Plasma Cell Directed Therapy for Immune Thrombotic Thrombocytopenic Purpura (iTTP)

Melissa Chen, Jake Shortt

Research output: Contribution to journalArticleResearchpeer-review

4 Citations (Scopus)


Immune thrombotic thrombocytopenic purpura (iTTP) is a microangiopathic hemolytic anemia (MAHA) underpinned by autoreactivity against the von Willebrand factor (vWF) cleaving protease, ADAMTS13 (a disintegrin and metalloproteinase with a thrombospondin type 1 motif, member 13). Autoantibody mediated ADAMTS13 inhibition leads to the accumulation of ultra-large vWF multimers which activate platelets and endothelium to initiate microvascular thrombosis. In the absence of urgent therapeutic intervention, iTTP is rapidly fatal due to cumulative organ dysfunction including catastrophic neurological and cardiac sequalae. Therapeutic plasma exchange (TPE) is the mainstay of initial therapy and aims to remove pathological autoantibodies and ultra-large vWF multimers while replenishing ADAMTS13. Immunosuppression is an important treatment adjunct, as attainment of remission and successful TPE cessation is strongly associated with suppression of anti-ADAMTS13 antibody production. More recently, caplacizumab, an antibody fragment blocking the interaction between vWF multimers and platelets, has been incorporated into acute TTP management to mitigate end-organ damage while awaiting suppression of anti-ADAMTS13 activity. In most cases, remission is achieved using corticosteroids alone or in combination with the B-cell depleting antibody, rituximab. However, some patients are refractory to front-line immunosuppression in the context of ‘inhibitor boosting’ whereby the exposure to homologous plasma exacerbates the underlying autoimmune flare. As such cases have been observed in the context of likely effective B-cell depletion, it has been hypothesized that plasma cells (ie, terminally differentiated B-cells) may provide a therapy-resistant nidus of anti-ADAMTS13 production as has been demonstrated in other autoimmune disease settings. Autoreactive plasma cells can be targeted by conventional and novel therapeutics, including those developed for malignant plasma cells in the context of multiple myeloma. Here we review the rationale and evidence for plasma cell directed therapy in refractory iTTP, with a focus on the proteasome inhibitor, bortezomib, and the CD38 monoclonal antibody, daratumumab.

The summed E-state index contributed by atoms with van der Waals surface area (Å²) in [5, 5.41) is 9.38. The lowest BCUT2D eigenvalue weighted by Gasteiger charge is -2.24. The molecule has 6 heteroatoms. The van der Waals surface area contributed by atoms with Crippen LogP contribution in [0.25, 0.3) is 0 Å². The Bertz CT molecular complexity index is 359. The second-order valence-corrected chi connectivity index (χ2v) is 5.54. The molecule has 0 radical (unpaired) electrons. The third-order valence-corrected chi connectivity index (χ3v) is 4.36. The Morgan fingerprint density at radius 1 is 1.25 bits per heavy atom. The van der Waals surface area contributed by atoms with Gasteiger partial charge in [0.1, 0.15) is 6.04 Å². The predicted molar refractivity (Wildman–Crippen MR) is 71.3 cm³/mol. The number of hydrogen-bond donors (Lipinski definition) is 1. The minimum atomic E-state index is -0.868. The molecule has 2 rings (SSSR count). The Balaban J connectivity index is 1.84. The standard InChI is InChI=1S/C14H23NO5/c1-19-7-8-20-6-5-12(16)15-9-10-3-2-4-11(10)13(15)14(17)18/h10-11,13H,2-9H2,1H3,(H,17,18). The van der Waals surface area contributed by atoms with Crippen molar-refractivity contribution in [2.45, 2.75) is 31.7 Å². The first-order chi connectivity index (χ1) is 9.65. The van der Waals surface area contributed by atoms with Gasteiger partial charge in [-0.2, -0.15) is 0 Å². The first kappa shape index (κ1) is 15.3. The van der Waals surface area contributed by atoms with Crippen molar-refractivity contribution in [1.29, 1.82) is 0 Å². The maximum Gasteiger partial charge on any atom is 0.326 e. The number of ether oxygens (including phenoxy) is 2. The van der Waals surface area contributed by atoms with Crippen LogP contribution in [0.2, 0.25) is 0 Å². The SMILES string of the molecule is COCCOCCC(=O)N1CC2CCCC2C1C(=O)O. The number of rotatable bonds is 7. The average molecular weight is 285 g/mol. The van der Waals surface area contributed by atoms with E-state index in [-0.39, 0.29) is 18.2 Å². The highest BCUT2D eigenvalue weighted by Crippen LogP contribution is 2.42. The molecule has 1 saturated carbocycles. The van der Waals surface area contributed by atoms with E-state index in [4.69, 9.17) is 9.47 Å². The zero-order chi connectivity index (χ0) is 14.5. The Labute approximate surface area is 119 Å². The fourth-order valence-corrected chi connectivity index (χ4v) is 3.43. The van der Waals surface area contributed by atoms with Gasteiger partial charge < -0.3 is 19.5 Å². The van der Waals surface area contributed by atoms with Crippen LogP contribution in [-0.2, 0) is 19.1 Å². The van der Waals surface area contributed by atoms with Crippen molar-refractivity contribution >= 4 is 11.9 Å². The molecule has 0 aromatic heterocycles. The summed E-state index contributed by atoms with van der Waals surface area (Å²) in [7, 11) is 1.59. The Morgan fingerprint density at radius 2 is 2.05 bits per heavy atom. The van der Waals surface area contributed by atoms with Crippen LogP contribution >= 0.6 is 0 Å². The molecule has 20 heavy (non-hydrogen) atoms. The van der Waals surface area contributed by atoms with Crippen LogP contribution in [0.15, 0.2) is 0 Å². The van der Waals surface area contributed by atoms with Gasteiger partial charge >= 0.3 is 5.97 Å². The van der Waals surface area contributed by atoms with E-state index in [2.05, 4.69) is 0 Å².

Original languageEnglish
Pages (from-to)204-214
Number of pages11
JournalTransfusion Medicine Reviews
Issue number4
Publication statusPublished - Oct 2022


  • Autoantibodies
  • Bortezomib
  • Daratumumab
  • Plasma cells
  • Plasma exchange
  • Thrombotic thrombocytopenic purpura

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